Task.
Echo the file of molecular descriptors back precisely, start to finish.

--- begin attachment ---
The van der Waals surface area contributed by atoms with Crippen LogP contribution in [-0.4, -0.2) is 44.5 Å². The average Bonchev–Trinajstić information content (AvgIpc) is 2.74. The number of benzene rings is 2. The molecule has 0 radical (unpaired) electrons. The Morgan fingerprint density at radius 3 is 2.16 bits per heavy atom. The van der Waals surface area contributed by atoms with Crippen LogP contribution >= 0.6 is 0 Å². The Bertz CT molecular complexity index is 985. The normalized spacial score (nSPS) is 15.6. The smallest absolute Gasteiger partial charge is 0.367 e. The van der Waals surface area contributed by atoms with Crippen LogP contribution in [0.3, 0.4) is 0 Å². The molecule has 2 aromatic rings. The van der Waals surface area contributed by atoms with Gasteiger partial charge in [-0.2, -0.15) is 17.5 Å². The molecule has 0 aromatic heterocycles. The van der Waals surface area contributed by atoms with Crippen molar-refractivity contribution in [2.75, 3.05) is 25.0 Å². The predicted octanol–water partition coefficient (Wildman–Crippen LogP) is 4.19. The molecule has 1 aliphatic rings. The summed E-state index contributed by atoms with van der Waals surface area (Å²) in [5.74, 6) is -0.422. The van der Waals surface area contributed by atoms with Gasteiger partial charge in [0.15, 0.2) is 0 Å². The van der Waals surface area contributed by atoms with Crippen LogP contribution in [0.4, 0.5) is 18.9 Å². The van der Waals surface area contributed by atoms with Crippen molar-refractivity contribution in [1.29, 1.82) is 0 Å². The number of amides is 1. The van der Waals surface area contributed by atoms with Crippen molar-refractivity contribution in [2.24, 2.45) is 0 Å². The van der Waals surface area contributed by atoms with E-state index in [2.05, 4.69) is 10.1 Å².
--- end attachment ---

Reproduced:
The van der Waals surface area contributed by atoms with Crippen LogP contribution in [-0.4, -0.2) is 44.5 Å². The average Bonchev–Trinajstić information content (AvgIpc) is 2.74. The number of benzene rings is 2. The molecule has 0 radical (unpaired) electrons. The Morgan fingerprint density at radius 3 is 2.16 bits per heavy atom. The van der Waals surface area contributed by atoms with Crippen LogP contribution >= 0.6 is 0 Å². The Bertz CT molecular complexity index is 985. The normalized spacial score (nSPS) is 15.6. The smallest absolute Gasteiger partial charge is 0.367 e. The van der Waals surface area contributed by atoms with Crippen LogP contribution in [0.3, 0.4) is 0 Å². The molecule has 2 aromatic rings. The van der Waals surface area contributed by atoms with Gasteiger partial charge in [-0.2, -0.15) is 17.5 Å². The molecule has 0 aromatic heterocycles. The van der Waals surface area contributed by atoms with Crippen molar-refractivity contribution in [2.75, 3.05) is 25.0 Å². The predicted octanol–water partition coefficient (Wildman–Crippen LogP) is 4.19. The molecule has 1 aliphatic rings. The summed E-state index contributed by atoms with van der Waals surface area (Å²) in [5.74, 6) is -0.422. The van der Waals surface area contributed by atoms with Gasteiger partial charge in [0.15, 0.2) is 0 Å². The van der Waals surface area contributed by atoms with Crippen LogP contribution in [0.4, 0.5) is 18.9 Å². The van der Waals surface area contributed by atoms with Crippen molar-refractivity contribution in [1.29, 1.82) is 0 Å². The number of amides is 1. The van der Waals surface area contributed by atoms with Crippen molar-refractivity contribution in [2.24, 2.45) is 0 Å². The van der Waals surface area contributed by atoms with E-state index in [2.05, 4.69) is 10.1 Å².